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Q2 2017 Commentary

It was an exceptionally quiet first half.

Major indices continued to drift higher as investors continue to cling to hopes that policy changes will benefit corporate bottom lines.

Meanwhile, those corporate bottom lines are climbing – regardless of policy – up 20% over the last year. 

This corporate earnings number sounds encouraging, and partially explains some of the enthusiasm in markets.  But take a step back, and the relationship between prices and earnings is a bit more complicated.

Back in the third quarter of 2014, U.S. stocks were at all-time highs, and so were corporate earnings. Times were good.  But there were reasons to be concerned, as stocks were flirting with price/earnings multiples that had never been sustainable.

Around the same time, oil prices began their monumental decline, destroying earnings in the energy sector and putting a drag on S&P 500 earnings as a whole.  Here we are, nearly three years removed, and overall S&P 500 earnings have yet to reach their 2014 peak.  Though corporate earnings are flat over this stretch, the S&P 500 has managed to gain 23%.  In other words, the entire 23% gain over the last 2.75 years has come from multiple expansion rather than actual profit growth.  That multiple expansion began at already lofty valuations.

Another way to think about it: virtually all of these gains are the result of speculation.

This is not just a recent trend. P/E multiples have been climbing throughout the recovery. Since corporate earnings recovered from the recession in 2011, corporate profits have climbed just over 25%, yet stock prices have advanced over 80%.  Nearly two-thirds of the returns have come not from profits, but multiple expansion.

This does not mean that the entire bull market is on shaky footing.  The P/E expansion between 2011 and 2014 came with growing earnings, and stocks began that stretch at relatively low valuations.  Throw in an accommodative Fed, and that rally was well justified.

At today’s prices, however, markets have gotten ahead of themselves.  There is nothing wrong with markets getting ahead of themselves, but we have to be able to identify it when they do, and we must adjust our expectations accordingly.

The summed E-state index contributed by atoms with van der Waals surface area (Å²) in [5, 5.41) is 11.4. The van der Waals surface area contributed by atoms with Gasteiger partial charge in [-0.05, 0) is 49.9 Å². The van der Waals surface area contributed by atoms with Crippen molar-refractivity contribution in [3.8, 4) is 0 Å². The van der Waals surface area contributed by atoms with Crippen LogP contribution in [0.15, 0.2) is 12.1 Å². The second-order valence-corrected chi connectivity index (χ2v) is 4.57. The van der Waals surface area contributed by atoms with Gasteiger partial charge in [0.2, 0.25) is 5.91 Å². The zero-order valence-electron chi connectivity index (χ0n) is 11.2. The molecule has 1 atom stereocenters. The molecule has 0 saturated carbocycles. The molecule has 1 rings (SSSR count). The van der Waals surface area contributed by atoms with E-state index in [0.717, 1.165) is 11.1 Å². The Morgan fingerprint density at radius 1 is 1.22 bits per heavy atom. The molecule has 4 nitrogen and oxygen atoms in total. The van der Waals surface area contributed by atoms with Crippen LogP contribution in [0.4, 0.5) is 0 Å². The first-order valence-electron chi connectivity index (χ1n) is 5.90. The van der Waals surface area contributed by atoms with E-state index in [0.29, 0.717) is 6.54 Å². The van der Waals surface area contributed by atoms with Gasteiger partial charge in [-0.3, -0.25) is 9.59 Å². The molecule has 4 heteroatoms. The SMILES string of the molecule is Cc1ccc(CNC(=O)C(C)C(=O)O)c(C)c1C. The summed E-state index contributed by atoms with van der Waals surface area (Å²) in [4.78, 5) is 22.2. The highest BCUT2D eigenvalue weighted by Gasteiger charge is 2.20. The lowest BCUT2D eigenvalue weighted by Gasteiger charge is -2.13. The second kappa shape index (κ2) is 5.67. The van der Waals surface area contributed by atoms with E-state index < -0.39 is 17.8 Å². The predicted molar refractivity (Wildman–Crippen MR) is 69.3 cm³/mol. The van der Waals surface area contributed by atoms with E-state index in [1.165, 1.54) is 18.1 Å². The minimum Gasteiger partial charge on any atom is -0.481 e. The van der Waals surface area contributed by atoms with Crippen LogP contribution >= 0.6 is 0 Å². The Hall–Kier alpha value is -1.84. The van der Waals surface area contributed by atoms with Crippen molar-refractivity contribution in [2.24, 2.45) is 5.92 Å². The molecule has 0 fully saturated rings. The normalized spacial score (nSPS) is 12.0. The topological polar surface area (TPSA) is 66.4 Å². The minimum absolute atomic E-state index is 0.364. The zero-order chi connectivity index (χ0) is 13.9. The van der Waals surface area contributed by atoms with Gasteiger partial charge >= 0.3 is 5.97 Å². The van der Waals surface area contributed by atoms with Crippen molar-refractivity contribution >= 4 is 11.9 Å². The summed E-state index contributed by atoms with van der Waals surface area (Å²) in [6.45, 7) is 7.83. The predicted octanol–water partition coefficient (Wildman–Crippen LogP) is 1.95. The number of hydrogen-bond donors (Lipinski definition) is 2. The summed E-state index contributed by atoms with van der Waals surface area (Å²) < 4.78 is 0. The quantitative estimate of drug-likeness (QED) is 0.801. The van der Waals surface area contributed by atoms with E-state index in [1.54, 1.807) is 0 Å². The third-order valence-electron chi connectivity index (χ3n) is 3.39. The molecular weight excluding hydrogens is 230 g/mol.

There is a sense out there that since markets are climbing in the face of high valuations, they will continue to climb.  Essentially, high returns set expectations of even higher returns.  This is often confirmed in the short run, but the history of market returns tells us that as price multiples climb, future returns fall.  We have covered recent valuations at length in the past, but it bears repeating: these multiples have never been sustainable, resulting in negative returns more than a decade out.

Some will argue that we are in a new era, and comparisons to past “bubbles” are flawed.  Perhaps, but we don’t have to look too far in the past to see the types of risks this market holds.  After becoming expensive in late 2014, stocks suffered two rapid 10% crashes in late 2015 and early 2016.  The early 2016 correction actually brought stocks back below 2014 prices and in line within historically “sustainable” levels.  It was also a clear buying opportunity for this approach.

The dip did not last long, however, and stocks have rallied considerably since their 2016 lows.  To many, the fact that stocks have rallied is an indication of resilience.  To us, the decline was the more important data point, confirming that high valuations carry considerable risks and providing one more piece of evidence that, at these multiples, future buying opportunities are likely at lower prices.  Rising price multiples are built on confidence, which recent history has shown can erode rapidly.

Our investment approach is built around the high probability opportunities associated with investing in high quality stocks when they are available at a discount.  Today, those opportunities are scarce.  Rather than chase prices higher, the strategy in these instances is to aggregate liquid capital and await opportunities.  Those opportunities always come.